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I'm looking for a bijective function $f : (-1,1) \to \mathbb{R}$. I'm having trouble finding an example.

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    $\begingroup$ $(-1,1)\to(-1,1)$, $x \mapsto x$? $\endgroup$
    – azif00
    Nov 9, 2020 at 23:30
  • $\begingroup$ What is the codomain of the envisaged function with domain $(-1,1)$? Without both pieces of data trying to think of a bijection, let alone any function, doesn't make any sense unless we automatically consider the codomain to be $(-1,1)$ - in which case the identity on this interval will do just fine. $\endgroup$ Nov 9, 2020 at 23:36
  • $\begingroup$ Hi @TaylorRendon. The problem only says that the codomain belongs to the real numbers. $\endgroup$
    – CHM93
    Nov 9, 2020 at 23:43
  • $\begingroup$ In your opinion could the intent of the problem be that your function be a bijection from $(-1, 1)$ to all of $\mathbb{R}.$ That is, could the problem be that every real number must be in the range of $f$? $\endgroup$ Nov 10, 2020 at 0:40
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    $\begingroup$ See also: Is there a bijective map from $(0,1)$ to $\mathbb{R}$? $\endgroup$ Nov 10, 2020 at 6:34

4 Answers 4

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$f:: (-1,1) \rightarrow \mathbb{R}$

$f: x \mapsto \tan(\frac{\pi}{2} x)$

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    $\begingroup$ +1 for nailing it and -0.49 for making me pull out my Calculus book to confirm. I rounded up. $\endgroup$ Nov 10, 2020 at 1:05
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For a different example, $$f(x) = \frac{1}{x - 1} + \frac{1}{x + 1}$$ has this property:

  1. It is injective: if $x,y\in(-1,1)$ and $f(x) = f(y)$, then we have $$\frac{1}{x-1}+\frac{1}{x+1} = \frac{1}{y-1} + \frac{1}{y+1}.$$ Multiplying by $(x-1)(x+1)(y-1)(y+1)$ gives $$(x+1)(y-1)(y+1) + (x-1)(y-1)(y+1) = (x-1)(x+1)(y+1) + (x-1)(x+1)(y-1).$$ Now, we can simplify that down to $$x(y - 1)(y + 1) = y(x - 1)(x + 1).$$ At this point, we look to be stuck with expanding the brackets, so we'll do that, obtaining $$xy^2 - x = yx^2 - y,$$ or $$xy(y - x) = x - y.$$ If $x = y$, we're done, so suppose not (so that we can divide by $x - y$). Then we have $xy = -1,$ so $|xy| = 1$. But we know that $|x| < 1$ and $|y| < 1$, so $|xy| = |x||y| < 1$, a contradiction. Thus, $f$ is injective.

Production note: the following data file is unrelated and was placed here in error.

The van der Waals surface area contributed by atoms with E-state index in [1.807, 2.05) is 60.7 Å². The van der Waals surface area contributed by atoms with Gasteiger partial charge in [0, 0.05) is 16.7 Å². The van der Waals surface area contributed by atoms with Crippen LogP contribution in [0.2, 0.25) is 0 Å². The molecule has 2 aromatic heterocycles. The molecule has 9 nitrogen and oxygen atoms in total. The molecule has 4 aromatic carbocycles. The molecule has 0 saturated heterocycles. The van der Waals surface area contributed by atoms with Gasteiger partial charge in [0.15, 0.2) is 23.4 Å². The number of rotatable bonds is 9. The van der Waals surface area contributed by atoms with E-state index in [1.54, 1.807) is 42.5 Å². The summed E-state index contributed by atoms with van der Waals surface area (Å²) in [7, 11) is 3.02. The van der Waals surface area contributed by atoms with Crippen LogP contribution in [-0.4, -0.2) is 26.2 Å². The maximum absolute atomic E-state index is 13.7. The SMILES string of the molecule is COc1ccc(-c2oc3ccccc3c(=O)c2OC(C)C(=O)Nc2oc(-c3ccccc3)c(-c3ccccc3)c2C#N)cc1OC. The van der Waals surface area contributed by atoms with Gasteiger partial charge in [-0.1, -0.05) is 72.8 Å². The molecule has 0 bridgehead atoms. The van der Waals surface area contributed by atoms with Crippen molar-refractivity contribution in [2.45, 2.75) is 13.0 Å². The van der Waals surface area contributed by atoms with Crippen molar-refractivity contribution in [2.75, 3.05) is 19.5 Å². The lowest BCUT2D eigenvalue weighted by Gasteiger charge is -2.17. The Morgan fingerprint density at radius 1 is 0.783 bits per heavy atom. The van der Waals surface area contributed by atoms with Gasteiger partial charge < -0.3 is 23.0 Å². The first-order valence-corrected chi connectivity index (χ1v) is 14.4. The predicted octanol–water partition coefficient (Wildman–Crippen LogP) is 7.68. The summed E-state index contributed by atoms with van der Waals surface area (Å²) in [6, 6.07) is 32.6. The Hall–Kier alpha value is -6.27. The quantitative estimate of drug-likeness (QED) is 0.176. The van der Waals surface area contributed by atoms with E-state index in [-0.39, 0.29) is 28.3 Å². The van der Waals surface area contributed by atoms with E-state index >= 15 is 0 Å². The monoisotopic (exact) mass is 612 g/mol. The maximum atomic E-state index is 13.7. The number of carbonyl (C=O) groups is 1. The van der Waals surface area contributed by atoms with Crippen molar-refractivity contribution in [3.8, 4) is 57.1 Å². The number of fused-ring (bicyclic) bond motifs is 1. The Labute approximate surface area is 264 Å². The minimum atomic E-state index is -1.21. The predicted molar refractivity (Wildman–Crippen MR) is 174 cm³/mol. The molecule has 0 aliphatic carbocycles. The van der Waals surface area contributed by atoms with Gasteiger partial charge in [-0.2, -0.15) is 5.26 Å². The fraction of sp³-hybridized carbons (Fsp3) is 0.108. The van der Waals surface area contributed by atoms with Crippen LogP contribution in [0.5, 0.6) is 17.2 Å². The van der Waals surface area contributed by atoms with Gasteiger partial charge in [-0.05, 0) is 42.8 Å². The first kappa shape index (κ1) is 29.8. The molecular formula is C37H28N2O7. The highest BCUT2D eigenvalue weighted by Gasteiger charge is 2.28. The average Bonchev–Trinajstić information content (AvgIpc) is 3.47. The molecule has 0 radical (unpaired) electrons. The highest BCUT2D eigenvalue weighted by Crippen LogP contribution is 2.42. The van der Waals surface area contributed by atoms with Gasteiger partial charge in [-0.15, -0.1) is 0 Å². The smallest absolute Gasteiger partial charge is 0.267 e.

2. It is surjective: for this, we shall simply show that it is unbounded above and below, and appeal to a version of the intermediate value theorem. First, note that, for $x = 1 - \varepsilon$ and $\varepsilon < 1$, we have $$f(x) = \frac{1}{-\varepsilon} + \frac{1}{2 + \varepsilon} = \frac{2}{-\varepsilon(2 + \varepsilon)}\leq \frac{-2}{3\varepsilon} \to -\infty$$ as $\varepsilon \to 0$ from above. Similarly, for $x = -1 + \varepsilon$, we have $f(x) \geq \frac{2}{3\varepsilon} \to +\infty$ as $\varepsilon \to 0$ from above.

Thus, for any $y \in \mathbb{R}$, there are some $x_0, x_1$ such that $f(x_0) < y < f(x_1)$ (and, indeed, we see that $x_0 > x_1$). Applying the intermediate value theorem (after noting that $f$ is continuous on $(-1, 1)$ as a sum of rational functions whose denominators have no zeroes in that interval) to $[x_1, x_0]$ then gives us some $x_2 \in [x_1, x_0] \subset (-1, 1)$ such that $f(x_2) = y$, and so $f$ is surjective.

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  • $\begingroup$ I did not work this out, but I suppose one can also solve $f(x)=y$ to show bijectivity. It’s a quadratic equation. $\endgroup$
    – Carsten S
    Nov 10, 2020 at 7:52
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    $\begingroup$ @CarstenS Indeed: you'll find that for every $y$ (other than $0$), there are exactly two $x \in \mathbb{R}$ such that $f(x) = y$, exactly one of which lies in $(-1,1)$. $\endgroup$ Nov 10, 2020 at 13:15
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Under the assumption that the bijection must be from
$(-1, 1) \to \mathbb{R}$:

$x \geq 0:~~$ Let

$$f(x) = - \log|x - 1|.$$

$x < 0:~~$ Let

$$f(x) = + \log| ~|x| - 1|.$$

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HINT: If the intent of this problem is for the codomain of $f$ to be all of $\mathbb{R}$,

Define the map $f : (-1,1) \to \mathbb{R}$ by $f(x) := \frac{x}{1-x^{2}}$.

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